Scientists map the evolution of a hospital superbug

Modern hospital care and antibiotics are not solely responsible for the antibiotic-resistant bacteria strains that exist today, according to a study published March 9 in Nature Communications.

Researchers from Britain and Norway analyzed 2,027 samples of Enterococcus faecalis — a common bacteria often found in the human intestinal tract — dating to 1936. The team used genetic sequencing to map the evolutionary journey of E. faecalis and track when different strains developed.

They found resistant strains emerged earlier than previously thought and before the widespread use of antibiotics, suggesting antibiotics alone did not cause the bacteria to evolve.

Agricultural and early medical practices, such as the use of arsenic and mercury, also influenced the evolution of some antibiotic-resistant strains that exist today, the researchers found.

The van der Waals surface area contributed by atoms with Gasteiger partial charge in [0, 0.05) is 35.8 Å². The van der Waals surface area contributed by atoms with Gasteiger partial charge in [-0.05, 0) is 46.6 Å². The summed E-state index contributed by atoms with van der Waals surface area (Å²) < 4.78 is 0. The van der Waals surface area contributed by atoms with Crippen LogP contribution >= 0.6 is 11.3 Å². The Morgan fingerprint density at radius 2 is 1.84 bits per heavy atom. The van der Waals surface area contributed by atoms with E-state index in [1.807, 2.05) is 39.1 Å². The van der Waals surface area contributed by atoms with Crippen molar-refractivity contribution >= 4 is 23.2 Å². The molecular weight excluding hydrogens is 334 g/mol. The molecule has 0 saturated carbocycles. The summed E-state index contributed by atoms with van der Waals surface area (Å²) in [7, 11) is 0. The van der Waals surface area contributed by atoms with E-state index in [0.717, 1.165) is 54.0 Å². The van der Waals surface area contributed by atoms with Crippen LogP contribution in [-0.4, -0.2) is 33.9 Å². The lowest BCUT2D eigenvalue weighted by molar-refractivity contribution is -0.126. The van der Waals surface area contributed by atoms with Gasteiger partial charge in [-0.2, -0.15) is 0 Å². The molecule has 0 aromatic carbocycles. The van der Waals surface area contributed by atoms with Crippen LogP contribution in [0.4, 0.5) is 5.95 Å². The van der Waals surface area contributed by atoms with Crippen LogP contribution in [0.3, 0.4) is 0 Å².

"Currently, when patients are admitted to [the] hospital, they are swabbed for some antibiotic resistant bacteria and fungi and are isolated to ensure that infection rates are kept as low as possible," co-lead author Anna Pöntinen, PhD, a postdoctoral fellow at University of Oslo in Norway, said in a news release. "Thanks to this study, it is possible to scrutinize the diversity of E. faecalis and identify those that are more prone to spread within hospitals and thus could cause harm in immunocompromised people. We believe that it could be beneficial to also screen for E. faecalis on admission to hospitals."

More articles on infection control:

Physician viewpoint: Hospital-acquired COVID-19. is rampant, but facilities aren't sounding the alarm
Focus on COVID-19 facilitated spread of drug-resistant infections, experts say
5 staff infected in COVID-19 outbreak at Vermont hospital's oncology unit

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